Director: Harmony Korine
Harmony Korine, the 23 year old writer of divisive and inflammatory teen smash Kids, has taken the reins himself. Equally as confrontational and disturbing, Gummo has elicited enormous critical and audience praise at London, Toronto and Rotterdam Film Festivals. Moving from the urban confines of Manhattan, the Kids locale, Korine turns to the tiny, isolated and largely destroyed town of Xenia, Ohio. This blindingly dull burg was almost demolished by a tornado a few years prior and its inhabitants aren't in much better shape.
Possessed of its own narrative and visual style, just as comfortable with crash edit jump cuts as visuals derived from polaroids, video and Super-8 footage, Gummo paints a rowdy, ethically impoverished and often unpalatable portrait of modern youth.
Episodic in structure Gummo follows incidents in the lives of a ragged collection of misfits. Solomon is a skinny 14 year old who lives with a violent and confused white trash mother. His best friend Tummler endures similar domestic 'bliss', co-habiting with an alcoholic, terminally grieving, widower father. The pair waste their days huffing glue and killing stray cats for a bounty. Any moral awareness is completely alien to them. This strange, introverted world is further peopled by similarly desperale types: snowy haired sisters Dot and Helen who have a sleazy tabloid journalist making overtures to them and Bunny Boy, a half-naked skafeboarder who wears huge pink rabbit ears and encounters incomprehension and violence everywhere.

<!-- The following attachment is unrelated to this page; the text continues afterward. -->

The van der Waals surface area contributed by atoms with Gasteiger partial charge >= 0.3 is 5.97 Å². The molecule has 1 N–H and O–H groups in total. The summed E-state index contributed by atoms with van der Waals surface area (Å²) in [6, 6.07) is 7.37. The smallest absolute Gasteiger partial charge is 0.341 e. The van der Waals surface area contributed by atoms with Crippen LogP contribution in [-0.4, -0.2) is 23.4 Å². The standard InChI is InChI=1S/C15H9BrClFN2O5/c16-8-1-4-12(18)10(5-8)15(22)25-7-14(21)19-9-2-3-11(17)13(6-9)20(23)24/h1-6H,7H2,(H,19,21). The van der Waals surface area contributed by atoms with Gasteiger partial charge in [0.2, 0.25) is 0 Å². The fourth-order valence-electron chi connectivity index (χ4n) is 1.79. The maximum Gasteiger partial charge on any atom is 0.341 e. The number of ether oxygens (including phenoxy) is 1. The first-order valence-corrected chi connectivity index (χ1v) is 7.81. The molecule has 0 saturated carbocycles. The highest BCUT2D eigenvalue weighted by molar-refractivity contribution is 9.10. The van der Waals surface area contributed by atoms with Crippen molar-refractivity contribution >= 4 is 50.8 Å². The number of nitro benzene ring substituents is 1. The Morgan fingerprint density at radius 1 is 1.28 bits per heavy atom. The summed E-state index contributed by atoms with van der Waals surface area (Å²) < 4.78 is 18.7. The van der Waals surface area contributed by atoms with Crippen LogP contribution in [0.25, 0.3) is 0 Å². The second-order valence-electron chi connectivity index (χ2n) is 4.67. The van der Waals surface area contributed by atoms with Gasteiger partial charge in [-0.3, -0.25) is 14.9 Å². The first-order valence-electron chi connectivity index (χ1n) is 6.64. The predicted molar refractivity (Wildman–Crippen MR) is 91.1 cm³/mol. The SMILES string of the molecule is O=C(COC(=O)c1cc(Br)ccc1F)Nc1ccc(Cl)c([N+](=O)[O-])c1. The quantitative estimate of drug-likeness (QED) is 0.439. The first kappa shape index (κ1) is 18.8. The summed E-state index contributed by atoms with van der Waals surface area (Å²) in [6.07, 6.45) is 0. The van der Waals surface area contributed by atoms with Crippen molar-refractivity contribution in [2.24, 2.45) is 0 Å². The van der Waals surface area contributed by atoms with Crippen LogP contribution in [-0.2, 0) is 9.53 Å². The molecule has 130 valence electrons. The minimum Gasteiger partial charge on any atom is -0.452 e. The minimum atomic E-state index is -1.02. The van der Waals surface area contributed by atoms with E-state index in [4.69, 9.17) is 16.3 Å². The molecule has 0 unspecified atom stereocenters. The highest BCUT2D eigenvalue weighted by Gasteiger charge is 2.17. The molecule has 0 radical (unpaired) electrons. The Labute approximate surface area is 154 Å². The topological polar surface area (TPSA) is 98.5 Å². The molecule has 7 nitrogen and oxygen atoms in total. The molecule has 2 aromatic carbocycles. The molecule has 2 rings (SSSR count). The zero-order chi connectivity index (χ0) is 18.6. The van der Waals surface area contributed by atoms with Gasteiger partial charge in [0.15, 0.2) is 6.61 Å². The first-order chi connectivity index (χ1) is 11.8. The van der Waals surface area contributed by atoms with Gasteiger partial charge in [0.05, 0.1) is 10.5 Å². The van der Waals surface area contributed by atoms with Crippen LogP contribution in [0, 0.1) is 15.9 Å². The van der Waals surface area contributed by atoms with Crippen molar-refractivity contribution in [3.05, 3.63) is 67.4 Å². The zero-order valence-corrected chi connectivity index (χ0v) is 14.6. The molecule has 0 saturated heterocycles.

Destined for the (film) history books and not be be omitted from any MIFF devotees' screening schedule. Be warned this film is not for the faint-hearted - prepare yourself.
Born in 1974 in California, Harmony Korine grew up in New York and Nashville. At the age of 19 he wrote the script for Larry Clark's controversial Kids (1995). Korine cites Fellini, Herzog and Cassavetes as influences on his style, the latter guiding his use of improvisation and non-professional actors. Gummo is Korine's first feature.